Our Pledge To You

Editorials

EDITORIAL: How Illinois can block Trump administration plan to foul our waters

According to the Illinois Environmental Protection Agency, "Surface water affected by blue-green algae often is strongly colored such that it can develop a paint-like appearance." It can be a health hazard, and even lethal. | Illinois EPA photo

Last summer, visitors to the Illinois River near Illini State Park were warned to stay away from the water because of a spike in dangerous algae.

It was a health hazard then, blamed on toxic run-off from fertilized farm fields, and it likely will be a health hazard again this summer. The threat is all the more certain — and greater than ever — now that the Trump administration, on Tuesday, announced that it intends to roll back clean water protections across the country.

The greater danger posed is not only to the Illinois River, but to every waterway in Illinois, from the smallest streams to Lake Michigan, the source of our drinking water.

To counter the Trump administration’s action, we urge the Illinois House to pass a bill that already has cleared the state Senate, SB 2213. It would override any weakening of environmental protections by the Trump administration.

EDITORIAL

The Trump administration proposes to kill — following a mandatory 90-day waiting period for public comment — long-standing federal rules that limit the runoff of pesticides, fertilizer and industrial pollutants into millions of acres of wetlands and thousands of miles of streams across the country.

In Illinois, the new flood of contaminants would be sure to work its way into Downstate public drinking water systems and eventually into major rivers and the Great Lakes, which already are plagued by toxic algae blooms fed by nutrients running off of farmland.

The pollutants that despoil Illinois would do damage even some 900 miles to the south, in the Gulf of Mexico. As the No. 1 source of agricultural runoff to the Upper Mississippi River, Illinois contributes significantly to a dead zone at the mouth of the great river.

The Trump plan would overturn restrictions that prohibit farmers from plowing and planting some types of crops near small streams and wetlands — and require them to get permits to use chemical pesticides and fertilizer that might run off into that water. The idea is to curry favor with farmers at the expense of the environment and public health.

The Healing Our Waters-Great Lakes Coalition, which includes more than 155 major environmental, conservation, outdoor recreation organizations, community groups, zoos and aquariums, warns that the Trump administration’s proposed actions threaten the health of more than 30 million people in eight states, including Illinois.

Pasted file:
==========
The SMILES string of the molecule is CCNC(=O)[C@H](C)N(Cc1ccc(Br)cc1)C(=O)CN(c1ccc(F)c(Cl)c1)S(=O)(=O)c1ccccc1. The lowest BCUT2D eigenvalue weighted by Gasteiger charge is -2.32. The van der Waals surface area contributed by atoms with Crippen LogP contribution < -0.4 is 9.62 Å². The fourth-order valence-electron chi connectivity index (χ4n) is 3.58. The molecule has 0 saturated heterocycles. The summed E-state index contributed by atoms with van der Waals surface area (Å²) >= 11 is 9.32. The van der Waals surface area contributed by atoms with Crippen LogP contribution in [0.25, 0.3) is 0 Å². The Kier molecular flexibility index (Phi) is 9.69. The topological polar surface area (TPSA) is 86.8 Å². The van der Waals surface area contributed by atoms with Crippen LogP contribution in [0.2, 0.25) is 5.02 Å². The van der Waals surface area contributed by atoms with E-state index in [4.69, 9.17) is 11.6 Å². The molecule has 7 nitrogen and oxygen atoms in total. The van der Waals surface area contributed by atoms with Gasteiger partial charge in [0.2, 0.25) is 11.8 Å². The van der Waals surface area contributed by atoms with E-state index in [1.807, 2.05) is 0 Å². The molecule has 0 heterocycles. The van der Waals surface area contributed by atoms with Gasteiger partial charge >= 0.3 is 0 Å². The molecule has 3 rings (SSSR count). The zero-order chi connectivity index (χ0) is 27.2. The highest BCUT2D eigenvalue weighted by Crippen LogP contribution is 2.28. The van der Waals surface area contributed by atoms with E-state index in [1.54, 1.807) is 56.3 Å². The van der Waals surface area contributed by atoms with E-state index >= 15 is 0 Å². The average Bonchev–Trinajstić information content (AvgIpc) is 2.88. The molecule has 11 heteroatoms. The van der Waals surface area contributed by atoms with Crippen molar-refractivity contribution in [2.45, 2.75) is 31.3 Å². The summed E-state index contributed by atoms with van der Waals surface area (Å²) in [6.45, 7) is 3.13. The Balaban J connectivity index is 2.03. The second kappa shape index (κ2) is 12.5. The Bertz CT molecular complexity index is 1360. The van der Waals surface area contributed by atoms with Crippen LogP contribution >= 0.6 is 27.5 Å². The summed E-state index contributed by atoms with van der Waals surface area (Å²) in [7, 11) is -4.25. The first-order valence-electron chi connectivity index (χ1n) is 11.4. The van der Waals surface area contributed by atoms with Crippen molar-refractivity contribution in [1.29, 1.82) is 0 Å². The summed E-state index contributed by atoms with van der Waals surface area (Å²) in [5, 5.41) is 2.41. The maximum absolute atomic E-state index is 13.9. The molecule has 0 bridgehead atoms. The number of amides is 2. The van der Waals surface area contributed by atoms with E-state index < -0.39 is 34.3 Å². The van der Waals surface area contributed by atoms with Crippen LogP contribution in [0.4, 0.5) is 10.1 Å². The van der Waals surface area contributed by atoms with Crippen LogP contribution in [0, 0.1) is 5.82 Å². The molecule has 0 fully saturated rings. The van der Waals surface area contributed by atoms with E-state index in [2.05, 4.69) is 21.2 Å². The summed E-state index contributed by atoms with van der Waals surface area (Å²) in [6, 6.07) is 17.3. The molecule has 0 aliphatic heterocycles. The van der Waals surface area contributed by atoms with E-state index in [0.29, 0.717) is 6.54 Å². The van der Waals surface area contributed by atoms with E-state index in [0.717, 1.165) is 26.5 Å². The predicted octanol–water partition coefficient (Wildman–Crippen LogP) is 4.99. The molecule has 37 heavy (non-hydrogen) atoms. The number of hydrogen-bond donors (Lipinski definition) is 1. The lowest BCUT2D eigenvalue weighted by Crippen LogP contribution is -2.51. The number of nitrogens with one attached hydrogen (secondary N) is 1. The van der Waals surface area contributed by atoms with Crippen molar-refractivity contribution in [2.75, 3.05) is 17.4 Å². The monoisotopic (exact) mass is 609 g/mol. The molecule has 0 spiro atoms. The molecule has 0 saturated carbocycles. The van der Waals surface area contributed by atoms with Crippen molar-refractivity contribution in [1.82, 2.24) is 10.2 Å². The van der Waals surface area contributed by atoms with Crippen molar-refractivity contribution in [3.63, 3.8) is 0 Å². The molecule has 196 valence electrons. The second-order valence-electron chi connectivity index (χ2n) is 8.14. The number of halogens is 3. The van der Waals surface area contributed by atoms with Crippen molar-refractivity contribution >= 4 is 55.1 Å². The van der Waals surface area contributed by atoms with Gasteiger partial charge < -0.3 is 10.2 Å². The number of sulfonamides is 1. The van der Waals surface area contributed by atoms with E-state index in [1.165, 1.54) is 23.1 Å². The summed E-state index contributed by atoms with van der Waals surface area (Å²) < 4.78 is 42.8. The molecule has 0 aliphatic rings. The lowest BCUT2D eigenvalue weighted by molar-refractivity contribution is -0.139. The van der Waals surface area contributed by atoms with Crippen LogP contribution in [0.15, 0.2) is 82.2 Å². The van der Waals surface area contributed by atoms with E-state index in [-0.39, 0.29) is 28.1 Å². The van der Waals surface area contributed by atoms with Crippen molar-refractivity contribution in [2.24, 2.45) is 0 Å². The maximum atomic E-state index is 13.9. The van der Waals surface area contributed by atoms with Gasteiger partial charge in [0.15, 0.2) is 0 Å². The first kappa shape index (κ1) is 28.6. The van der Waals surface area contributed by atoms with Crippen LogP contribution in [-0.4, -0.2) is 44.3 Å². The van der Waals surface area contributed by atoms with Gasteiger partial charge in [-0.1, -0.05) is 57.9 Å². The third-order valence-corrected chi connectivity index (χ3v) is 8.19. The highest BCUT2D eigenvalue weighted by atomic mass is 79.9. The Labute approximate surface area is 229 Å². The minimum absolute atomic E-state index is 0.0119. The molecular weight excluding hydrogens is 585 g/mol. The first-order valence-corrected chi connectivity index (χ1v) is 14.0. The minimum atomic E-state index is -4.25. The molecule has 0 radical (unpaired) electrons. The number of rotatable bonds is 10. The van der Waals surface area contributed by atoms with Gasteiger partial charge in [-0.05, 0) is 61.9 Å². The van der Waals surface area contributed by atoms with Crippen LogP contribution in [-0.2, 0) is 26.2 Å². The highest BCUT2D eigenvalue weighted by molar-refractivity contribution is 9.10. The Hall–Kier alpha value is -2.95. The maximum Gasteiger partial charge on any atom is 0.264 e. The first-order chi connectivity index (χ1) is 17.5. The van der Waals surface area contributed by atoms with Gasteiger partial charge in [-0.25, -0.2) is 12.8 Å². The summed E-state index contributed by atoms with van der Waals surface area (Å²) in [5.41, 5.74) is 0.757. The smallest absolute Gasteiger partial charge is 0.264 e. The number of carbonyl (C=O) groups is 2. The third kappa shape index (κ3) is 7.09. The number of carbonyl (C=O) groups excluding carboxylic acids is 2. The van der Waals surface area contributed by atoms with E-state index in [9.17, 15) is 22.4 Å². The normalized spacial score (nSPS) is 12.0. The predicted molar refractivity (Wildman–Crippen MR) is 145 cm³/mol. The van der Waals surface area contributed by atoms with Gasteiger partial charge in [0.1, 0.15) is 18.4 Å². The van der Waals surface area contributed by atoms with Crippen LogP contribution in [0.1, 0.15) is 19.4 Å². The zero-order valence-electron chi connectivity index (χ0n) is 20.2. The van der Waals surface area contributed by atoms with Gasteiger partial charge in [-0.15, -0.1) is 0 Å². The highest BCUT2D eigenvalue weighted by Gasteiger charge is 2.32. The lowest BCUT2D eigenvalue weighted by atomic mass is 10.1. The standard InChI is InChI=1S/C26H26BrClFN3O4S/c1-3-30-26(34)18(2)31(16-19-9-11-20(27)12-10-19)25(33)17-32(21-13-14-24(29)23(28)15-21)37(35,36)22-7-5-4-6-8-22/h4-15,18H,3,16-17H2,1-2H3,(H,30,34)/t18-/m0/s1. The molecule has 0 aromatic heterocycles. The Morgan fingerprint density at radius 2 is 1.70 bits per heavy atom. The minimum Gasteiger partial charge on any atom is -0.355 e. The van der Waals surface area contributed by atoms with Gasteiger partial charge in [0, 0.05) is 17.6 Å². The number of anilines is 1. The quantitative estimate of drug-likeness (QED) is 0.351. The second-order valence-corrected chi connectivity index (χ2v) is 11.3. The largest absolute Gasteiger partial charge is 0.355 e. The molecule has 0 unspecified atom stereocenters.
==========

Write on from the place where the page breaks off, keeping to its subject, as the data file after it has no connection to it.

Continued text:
Pesticide, fertilizer and industrial pollution starts as soon as a contaminant hits the ground. The surest way to limit their impact is to keep them out of small streams and wetlands.

“By removing protections for those small waters where [runoff] enters the water you are effectively killing protections for all of our waters,” Joel Brammeier, president and CEO of the Alliance for the Great Lakes, told us Tuesday. “Keeping those small streams and wetlands healthy and clean is an excellent way to keep water clean generally in the Great Lakes. This is going to make it harder to protect water in the Midwest states.”

In the Illinois River last summer, algae blooms gave off a toxin that can be absorbed through the skin, inhaled as a mist or swallowed, causing rashes, hives, diarrhea, vomiting, coughing and wheezing. In some cases, the toxins can be fatal. Similarly, residents of Toledo, Ohio, were warned four years ago not to drink from municipal water supplies because of a toxic bloom fed by agricultural runoff in western Lake Erie.

As for pesticides specifically, some of them can’t be removed from drinking water and are not even tested for, said Jennifer Walling, executive director of the Illinois Environmental Council.

If the Trump administration’s proposed rule changes are finalized, it will mark the biggest rollback in clean water protection since the Clean Water Act was adopted in 1972.

Jon Devine, director of federal water policy at the Natural Resources Defense Council, warned that it will vastly expand the areas where industries can discharge pollutants and power plans can discharge toxins and build ash dumps. It will free up the fracking industry to build more open-air toxic wastewater pits, and it will allow developers to fill in the wetlands or small streams that are a bulwark against contaminated water.

Environmental groups undoubtedly will sue the Trump administration, alleging an unreasonable interpretation of the Clean Water Act.

In the meantime, Illinois officials can take fast action now to protect our state’s waters, come what may from the Trump administration.

Send letters to letters@suntimes.com.